The American Academy of Neurology’s position paper on Telemedicine:
The American Academy of Neurology (AAN) is a professional organization of
more than 28,000 practicing neurologists and neuroscientists with a deep
and abiding interest in assuring the best possible care of patients with all types
of neurologic disorders. With policymakers at the state and federal levels
considering new policies regarding telemedicine, and with many neurologists
moving to include telemedicine within their practices, it is important for the
American Academy of Neurology to have an official position on the issue in
order to advocate appropriately for its members.
Description of Issue
With telemedicine rapidly emerging as a form of patient care, it is important
that policymakers consider access issues, reimbursement, liability issues, and
licensing across state borders when discussing telemedicine policy.
While telemedicine cannot replace many of the hands-on skills and in-office
assessments neurologists provide, patients in all US states, territories, and the
District of Columbia should have access to telemedicine, regardless of location,
and should have telemedicine services included in all subscriber benefits
and insurance plans (Medicare, Medicaid, and private insurance). Physicians
should be reimbursed equitably for telemedicine services and have access
to a streamlined state medical license process. Comprehensive malpractice
insurance policies are also needed.
Definition of Telemedicine
Telemedicine involves the use of electronic communications—telephone, email,
videoconference, digital imaging, and other forms of Internet technology—
to practice medicine from a location that is remote for the patient. It is an
effective and efficient form of health care delivery, instantly connecting
patients and physicians. The telephone and email are commonly used forms of
communication to address patient care issues and are often used to develop
or share a fairly detailed assessment of the patient’s condition, including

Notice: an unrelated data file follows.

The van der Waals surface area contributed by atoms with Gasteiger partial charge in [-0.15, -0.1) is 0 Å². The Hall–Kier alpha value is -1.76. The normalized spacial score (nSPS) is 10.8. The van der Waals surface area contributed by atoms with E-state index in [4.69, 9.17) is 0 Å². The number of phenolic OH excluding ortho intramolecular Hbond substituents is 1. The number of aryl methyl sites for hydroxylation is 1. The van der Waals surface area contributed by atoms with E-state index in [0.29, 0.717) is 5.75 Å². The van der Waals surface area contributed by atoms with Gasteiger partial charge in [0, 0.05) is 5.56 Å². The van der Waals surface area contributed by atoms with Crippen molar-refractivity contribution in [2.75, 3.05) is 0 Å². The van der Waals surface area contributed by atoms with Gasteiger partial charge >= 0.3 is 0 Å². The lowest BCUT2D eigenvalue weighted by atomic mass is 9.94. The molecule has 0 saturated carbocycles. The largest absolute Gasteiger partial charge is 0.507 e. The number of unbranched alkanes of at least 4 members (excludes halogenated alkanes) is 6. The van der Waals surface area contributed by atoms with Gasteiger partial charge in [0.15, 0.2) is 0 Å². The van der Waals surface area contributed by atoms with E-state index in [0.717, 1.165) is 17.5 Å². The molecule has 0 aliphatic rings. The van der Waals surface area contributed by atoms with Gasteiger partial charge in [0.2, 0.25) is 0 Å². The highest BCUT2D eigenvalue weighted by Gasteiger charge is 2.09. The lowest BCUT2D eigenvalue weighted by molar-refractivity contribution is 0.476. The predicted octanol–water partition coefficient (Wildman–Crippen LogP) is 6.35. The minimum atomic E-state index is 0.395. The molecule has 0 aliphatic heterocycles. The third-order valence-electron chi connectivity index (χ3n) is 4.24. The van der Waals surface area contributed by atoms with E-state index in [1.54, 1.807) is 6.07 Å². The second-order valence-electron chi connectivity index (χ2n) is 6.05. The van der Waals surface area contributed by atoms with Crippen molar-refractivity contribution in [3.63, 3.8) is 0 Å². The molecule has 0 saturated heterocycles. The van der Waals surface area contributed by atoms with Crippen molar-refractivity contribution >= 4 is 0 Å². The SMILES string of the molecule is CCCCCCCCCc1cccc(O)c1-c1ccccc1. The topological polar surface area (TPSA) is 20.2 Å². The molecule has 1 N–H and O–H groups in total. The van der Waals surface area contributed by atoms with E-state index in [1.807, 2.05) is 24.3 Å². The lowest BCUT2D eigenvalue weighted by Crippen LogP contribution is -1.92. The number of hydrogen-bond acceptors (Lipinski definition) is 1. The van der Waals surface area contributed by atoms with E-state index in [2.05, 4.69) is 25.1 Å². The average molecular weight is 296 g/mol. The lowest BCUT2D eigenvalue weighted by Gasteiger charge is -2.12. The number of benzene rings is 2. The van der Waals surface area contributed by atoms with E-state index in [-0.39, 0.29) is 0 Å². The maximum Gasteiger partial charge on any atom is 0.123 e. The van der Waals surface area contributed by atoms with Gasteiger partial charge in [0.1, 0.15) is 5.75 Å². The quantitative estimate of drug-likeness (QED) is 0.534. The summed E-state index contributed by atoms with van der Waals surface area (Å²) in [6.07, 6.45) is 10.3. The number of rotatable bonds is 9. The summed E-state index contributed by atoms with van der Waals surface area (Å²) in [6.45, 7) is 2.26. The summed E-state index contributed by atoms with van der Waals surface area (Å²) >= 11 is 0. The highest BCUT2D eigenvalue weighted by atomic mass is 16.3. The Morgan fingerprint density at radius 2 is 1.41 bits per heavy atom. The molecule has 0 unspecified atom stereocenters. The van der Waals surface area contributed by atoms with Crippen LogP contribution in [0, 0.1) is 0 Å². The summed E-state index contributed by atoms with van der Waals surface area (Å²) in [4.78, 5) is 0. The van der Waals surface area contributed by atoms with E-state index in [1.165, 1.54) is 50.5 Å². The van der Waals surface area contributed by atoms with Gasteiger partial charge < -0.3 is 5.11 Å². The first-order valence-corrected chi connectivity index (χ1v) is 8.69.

ordering tests, starting or changing medications, with discussions of side effects,
expected effects, etc. Telemedicine is a rapidly developing field, evolving as
communications technologies change. It is enabling high-quality care, often
allowing patients to avoid transfer to another facility while also improving the
financial viability of the hospital that receives the service. Rural populations and
military personnel in combat are increasingly using telemedicine to overcome
barriers of distance and delay by bringing the physician and patient together in
real time. It is used in the inpatient setting to provide care to patients who are
seen in a remote emergency room, or are admitted to a remote hospital for an
acute illness or chronic disorder.
Telemedicine for neurologic care, often called teleneurology, is most often
applied to emergency stroke care and neurocritical care (Ganapathy, 2005). But
it also has evolved to include long-term care for chronic neurologic conditions
such as epilepsy (Ahmed et al., 2008), Parkinson disease (Samii et al., 2006),
multiple sclerosis (Kane et al., 2008), dementia (Loh et al., 2007), and migraine
headaches (Cottrell et al., 2007).
Patients should have access to telemedicine in all states, the District of
Columbia, and US territories, as it is well-suited to provide medical care in
both rural and urban locations lacking access to physician specialists such as
neurologists. Access issues also can affect patients residing in nursing homes
and rehabilitation facilities, as well as those unable to drive due to physical
Legislative action is recommended at both state and federal levels to include the
benefits of telemedicine to populations with limited access to care regardless of